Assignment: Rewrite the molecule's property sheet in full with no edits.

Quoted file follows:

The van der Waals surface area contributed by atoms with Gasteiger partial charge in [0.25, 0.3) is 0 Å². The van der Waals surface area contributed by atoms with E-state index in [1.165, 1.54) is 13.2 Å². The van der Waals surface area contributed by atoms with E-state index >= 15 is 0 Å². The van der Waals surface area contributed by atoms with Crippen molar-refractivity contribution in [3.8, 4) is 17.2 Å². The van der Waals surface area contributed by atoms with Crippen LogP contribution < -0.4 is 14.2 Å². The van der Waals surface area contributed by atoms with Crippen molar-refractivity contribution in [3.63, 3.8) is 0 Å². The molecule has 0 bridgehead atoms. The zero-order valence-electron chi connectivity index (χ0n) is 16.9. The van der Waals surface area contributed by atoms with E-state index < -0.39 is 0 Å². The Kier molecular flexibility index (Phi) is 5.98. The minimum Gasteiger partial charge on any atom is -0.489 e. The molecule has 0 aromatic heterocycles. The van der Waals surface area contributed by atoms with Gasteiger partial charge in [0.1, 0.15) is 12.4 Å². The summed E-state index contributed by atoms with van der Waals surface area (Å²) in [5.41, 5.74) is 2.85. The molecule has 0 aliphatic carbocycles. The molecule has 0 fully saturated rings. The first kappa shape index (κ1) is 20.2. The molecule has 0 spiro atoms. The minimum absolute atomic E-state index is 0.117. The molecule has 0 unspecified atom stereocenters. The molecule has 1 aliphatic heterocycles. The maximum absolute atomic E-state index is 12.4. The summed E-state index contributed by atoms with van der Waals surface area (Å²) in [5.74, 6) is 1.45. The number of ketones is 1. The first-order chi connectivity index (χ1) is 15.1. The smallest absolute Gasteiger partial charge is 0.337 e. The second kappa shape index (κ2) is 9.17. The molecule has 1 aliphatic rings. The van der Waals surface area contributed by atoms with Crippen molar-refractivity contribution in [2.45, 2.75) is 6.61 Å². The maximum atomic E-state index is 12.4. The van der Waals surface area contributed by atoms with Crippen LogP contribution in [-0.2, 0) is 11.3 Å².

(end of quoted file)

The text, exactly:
The van der Waals surface area contributed by atoms with Gasteiger partial charge in [0.25, 0.3) is 0 Å². The van der Waals surface area contributed by atoms with E-state index in [1.165, 1.54) is 13.2 Å². The van der Waals surface area contributed by atoms with E-state index >= 15 is 0 Å². The van der Waals surface area contributed by atoms with Crippen molar-refractivity contribution in [3.8, 4) is 17.2 Å². The van der Waals surface area contributed by atoms with Crippen LogP contribution < -0.4 is 14.2 Å². The van der Waals surface area contributed by atoms with Crippen molar-refractivity contribution in [3.63, 3.8) is 0 Å². The molecule has 0 bridgehead atoms. The zero-order valence-electron chi connectivity index (χ0n) is 16.9. The van der Waals surface area contributed by atoms with E-state index < -0.39 is 0 Å². The Kier molecular flexibility index (Phi) is 5.98. The minimum Gasteiger partial charge on any atom is -0.489 e. The molecule has 0 aromatic heterocycles. The van der Waals surface area contributed by atoms with Gasteiger partial charge in [0.1, 0.15) is 12.4 Å². The summed E-state index contributed by atoms with van der Waals surface area (Å²) in [5.41, 5.74) is 2.85. The molecule has 0 aliphatic carbocycles. The molecule has 0 fully saturated rings. The first kappa shape index (κ1) is 20.2. The molecule has 0 spiro atoms. The minimum absolute atomic E-state index is 0.117. The molecule has 0 unspecified atom stereocenters. The molecule has 1 aliphatic heterocycles. The maximum absolute atomic E-state index is 12.4. The summed E-state index contributed by atoms with van der Waals surface area (Å²) in [5.74, 6) is 1.45. The number of ketones is 1. The first-order chi connectivity index (χ1) is 15.1. The smallest absolute Gasteiger partial charge is 0.337 e. The second kappa shape index (κ2) is 9.17. The molecule has 1 aliphatic rings. The van der Waals surface area contributed by atoms with Crippen molar-refractivity contribution in [2.45, 2.75) is 6.61 Å². The maximum atomic E-state index is 12.4. The van der Waals surface area contributed by atoms with Crippen LogP contribution in [-0.2, 0) is 11.3 Å².